9. Senator McCarthy was proven correct . . . The actions of the House Committee on Unamerican Activities may have been over the top but . . . Senator McCarthy was proven correct . . .

  10. larsman says:

    afret – your link to “Salon” is interesting however the Council on American Islamic Relations is just a little bit more than over the top with or without the smiley P.R.face – follow the Zukat (money)…
    Will you condemn the charter of Hamas as a terrorist organization or not?
    Not really a trick question here. C’ mon Imam. It’s a yes or no thing. But we’ll have to know your answer in English AND Arabic and at the same time in the same place so that we all avoid Taqiyya. Time’s running out to biuld your “bridge”…

  11. larsman says:

    Brian – grab a handy (I know you must have one close, right?) Qur’an and remembering that Islam / Qur’anic context is time-line generic, neutral, that means it is applicably relevant regardless of the calendar, and check out these moderate, peaceful, bridge-building concepts, ahem :
    Surah 2 : 61 – 66
    Surah 2 : 96
    Surah 4 : 47
    Surah 5 : 12 – 13, 59
    Surah 9 : 29

  12. BlaineCGarver says:

    Brian….McCarthy was proven right. Exposed and exchanged KGB papers showed that beyond a doubt. If, in years to come, you have Sharia Law jammed down your throat, or have to get rid of a unclean pet, or your female family member is attacked for being a “slut”…well, get back to me. BTW, this is all happening in Europe, especially England, where they let the muzlims bully them into thinking they were racist. It’s perfectly legal to fly the Confederate Flag, but most do not out of respect for Confederate enslaved persons. Also, do you realize it has always been customary for muzlims to build a great mosque at the site of great victories? Hmmmm? It is easier to check these facts than it is to hang a label on me, bubba <{:-)~

  13. scott0962 says:

    Regarding Muslims building mosques on the site of victories that is true. The great mosque in Istanbul was once the Church of Haigha Sophia when the city was called Constantinople by the Byzantines and the Muslim holy site of the Ka’aba itself was once a place of worship for pagan Arabs before Mohammed’s conquest of Mecca.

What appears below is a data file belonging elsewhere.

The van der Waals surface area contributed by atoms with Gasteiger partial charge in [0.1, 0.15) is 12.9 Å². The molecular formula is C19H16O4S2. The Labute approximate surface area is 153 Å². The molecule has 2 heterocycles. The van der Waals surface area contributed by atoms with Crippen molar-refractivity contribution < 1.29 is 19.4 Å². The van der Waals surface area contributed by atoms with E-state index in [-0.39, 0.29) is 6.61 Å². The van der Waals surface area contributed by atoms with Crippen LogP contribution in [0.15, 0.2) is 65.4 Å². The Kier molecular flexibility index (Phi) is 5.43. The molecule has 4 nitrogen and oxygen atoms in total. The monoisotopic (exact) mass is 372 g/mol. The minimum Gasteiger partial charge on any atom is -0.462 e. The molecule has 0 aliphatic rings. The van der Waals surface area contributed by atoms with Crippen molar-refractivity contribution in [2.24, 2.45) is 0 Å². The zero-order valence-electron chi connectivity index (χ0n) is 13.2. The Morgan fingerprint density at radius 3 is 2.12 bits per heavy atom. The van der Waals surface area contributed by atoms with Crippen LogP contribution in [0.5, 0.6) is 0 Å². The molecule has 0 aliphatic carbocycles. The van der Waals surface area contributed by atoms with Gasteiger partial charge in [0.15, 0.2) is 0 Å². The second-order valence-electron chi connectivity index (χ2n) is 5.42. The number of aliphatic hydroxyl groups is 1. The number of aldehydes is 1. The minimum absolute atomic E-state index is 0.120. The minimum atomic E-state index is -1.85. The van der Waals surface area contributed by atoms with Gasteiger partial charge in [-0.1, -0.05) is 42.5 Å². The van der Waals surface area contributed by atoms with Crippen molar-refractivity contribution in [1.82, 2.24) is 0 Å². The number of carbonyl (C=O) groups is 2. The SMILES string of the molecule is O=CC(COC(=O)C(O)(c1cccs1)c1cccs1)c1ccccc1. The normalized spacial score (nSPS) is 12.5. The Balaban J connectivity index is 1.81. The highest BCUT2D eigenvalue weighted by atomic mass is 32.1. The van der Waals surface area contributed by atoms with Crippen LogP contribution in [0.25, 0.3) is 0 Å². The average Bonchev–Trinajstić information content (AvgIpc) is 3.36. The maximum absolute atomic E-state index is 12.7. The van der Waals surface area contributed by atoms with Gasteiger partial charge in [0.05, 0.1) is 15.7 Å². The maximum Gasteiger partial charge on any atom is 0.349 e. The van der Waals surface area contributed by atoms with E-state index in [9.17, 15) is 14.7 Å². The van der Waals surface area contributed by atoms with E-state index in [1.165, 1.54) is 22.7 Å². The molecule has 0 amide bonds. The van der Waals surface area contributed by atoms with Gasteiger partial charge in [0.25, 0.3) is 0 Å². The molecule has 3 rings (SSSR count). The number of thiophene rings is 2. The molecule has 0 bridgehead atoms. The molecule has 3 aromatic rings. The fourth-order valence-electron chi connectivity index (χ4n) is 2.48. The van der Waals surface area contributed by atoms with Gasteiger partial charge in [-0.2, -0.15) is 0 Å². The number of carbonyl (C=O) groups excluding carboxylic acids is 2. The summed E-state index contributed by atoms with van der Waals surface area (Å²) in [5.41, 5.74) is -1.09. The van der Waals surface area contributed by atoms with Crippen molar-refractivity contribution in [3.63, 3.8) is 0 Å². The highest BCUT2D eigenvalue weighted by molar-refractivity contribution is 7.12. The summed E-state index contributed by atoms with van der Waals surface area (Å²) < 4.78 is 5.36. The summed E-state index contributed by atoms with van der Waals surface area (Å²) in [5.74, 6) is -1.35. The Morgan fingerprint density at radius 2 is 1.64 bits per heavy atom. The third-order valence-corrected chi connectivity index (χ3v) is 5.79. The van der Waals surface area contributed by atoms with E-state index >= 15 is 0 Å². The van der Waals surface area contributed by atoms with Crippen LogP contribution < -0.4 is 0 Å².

The proposed name for the new Islamic cultural center is “Cordoba Center”. In the Spanish city of Cordoba stands a spectacular Moorish mosque on the site of what was once a Visigothic Christian church. Inside the former Great Mosque of Cordoba is a Christian cathedral built when the Moors were driven out of the capital of Al Andalus during the Reconquista.

    But the name Cordoba probably has no particular significance to the imam or Muslims.

  14. Zillahboy – Do you know what rights are? A right means it can’t be taken away no matter what some poll says. Would you like the TNT to have a poll question that asks if Zillahboy should be allowed to continue to comment on the website? What if the poll said 70% don’t think Zillahboy should be allowed to continue to comment? Should it be taken seriously? Of course Not.

    Let me quote Dick Cheney when he was told in 2008 that in a recent poll the majority of Americans thought the war in Iraq was not worth it, he responded with “So”

    Oh and Nancy Pelosi can still say what she wants too even if you take what she said completely out of context.

  15. Zillahboy says:

    Yes, Afret I know what rights are: Six members of my family voulintairly served in the armed forces during time of war to protect our rights. But make no mistake, rights can be taken away. I don’t know why it seems to upset you when all I am trying to say is that our so-called leaders should pay a little more attention to what the people have to say.

  16. Zillahboy – I also voluntarily served during our recent times of war so I guess I can have an opinion too. And one of the things I served for was to make sure our rights are not taken away.